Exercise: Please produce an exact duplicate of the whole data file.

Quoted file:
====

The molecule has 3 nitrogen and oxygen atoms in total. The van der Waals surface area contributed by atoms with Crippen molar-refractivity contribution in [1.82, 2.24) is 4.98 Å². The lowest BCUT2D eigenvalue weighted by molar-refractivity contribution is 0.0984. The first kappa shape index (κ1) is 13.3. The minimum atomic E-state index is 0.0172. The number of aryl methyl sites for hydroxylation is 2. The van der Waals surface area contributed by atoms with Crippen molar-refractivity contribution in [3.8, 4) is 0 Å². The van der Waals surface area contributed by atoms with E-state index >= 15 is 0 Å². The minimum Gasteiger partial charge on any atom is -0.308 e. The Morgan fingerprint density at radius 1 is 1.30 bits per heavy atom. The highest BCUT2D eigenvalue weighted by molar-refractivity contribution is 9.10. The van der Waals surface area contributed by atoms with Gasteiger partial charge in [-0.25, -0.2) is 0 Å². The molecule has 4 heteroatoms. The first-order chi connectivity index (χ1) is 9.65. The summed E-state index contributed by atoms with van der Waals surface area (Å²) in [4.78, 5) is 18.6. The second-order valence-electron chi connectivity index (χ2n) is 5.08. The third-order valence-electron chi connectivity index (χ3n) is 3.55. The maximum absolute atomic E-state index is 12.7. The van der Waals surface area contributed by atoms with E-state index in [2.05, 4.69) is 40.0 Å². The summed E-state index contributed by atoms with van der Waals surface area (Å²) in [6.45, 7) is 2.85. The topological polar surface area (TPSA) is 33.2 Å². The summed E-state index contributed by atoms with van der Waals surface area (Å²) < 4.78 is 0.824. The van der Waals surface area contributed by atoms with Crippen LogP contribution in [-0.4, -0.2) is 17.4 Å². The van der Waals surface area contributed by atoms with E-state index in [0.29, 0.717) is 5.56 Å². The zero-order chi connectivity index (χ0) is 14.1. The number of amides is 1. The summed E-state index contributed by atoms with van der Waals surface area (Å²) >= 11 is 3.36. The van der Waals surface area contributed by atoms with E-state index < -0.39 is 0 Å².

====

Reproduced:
The molecule has 3 nitrogen and oxygen atoms in total. The van der Waals surface area contributed by atoms with Crippen molar-refractivity contribution in [1.82, 2.24) is 4.98 Å². The lowest BCUT2D eigenvalue weighted by molar-refractivity contribution is 0.0984. The first kappa shape index (κ1) is 13.3. The minimum atomic E-state index is 0.0172. The number of aryl methyl sites for hydroxylation is 2. The van der Waals surface area contributed by atoms with Crippen molar-refractivity contribution in [3.8, 4) is 0 Å². The van der Waals surface area contributed by atoms with E-state index >= 15 is 0 Å². The minimum Gasteiger partial charge on any atom is -0.308 e. The Morgan fingerprint density at radius 1 is 1.30 bits per heavy atom. The highest BCUT2D eigenvalue weighted by molar-refractivity contribution is 9.10. The van der Waals surface area contributed by atoms with Gasteiger partial charge in [-0.25, -0.2) is 0 Å². The molecule has 4 heteroatoms. The first-order chi connectivity index (χ1) is 9.65. The summed E-state index contributed by atoms with van der Waals surface area (Å²) in [4.78, 5) is 18.6. The second-order valence-electron chi connectivity index (χ2n) is 5.08. The third-order valence-electron chi connectivity index (χ3n) is 3.55. The maximum absolute atomic E-state index is 12.7. The van der Waals surface area contributed by atoms with E-state index in [2.05, 4.69) is 40.0 Å². The summed E-state index contributed by atoms with van der Waals surface area (Å²) in [6.45, 7) is 2.85. The topological polar surface area (TPSA) is 33.2 Å². The summed E-state index contributed by atoms with van der Waals surface area (Å²) < 4.78 is 0.824. The van der Waals surface area contributed by atoms with Crippen LogP contribution in [-0.4, -0.2) is 17.4 Å². The van der Waals surface area contributed by atoms with E-state index in [0.29, 0.717) is 5.56 Å². The zero-order chi connectivity index (χ0) is 14.1. The number of amides is 1. The summed E-state index contributed by atoms with van der Waals surface area (Å²) >= 11 is 3.36. The van der Waals surface area contributed by atoms with E-state index < -0.39 is 0 Å².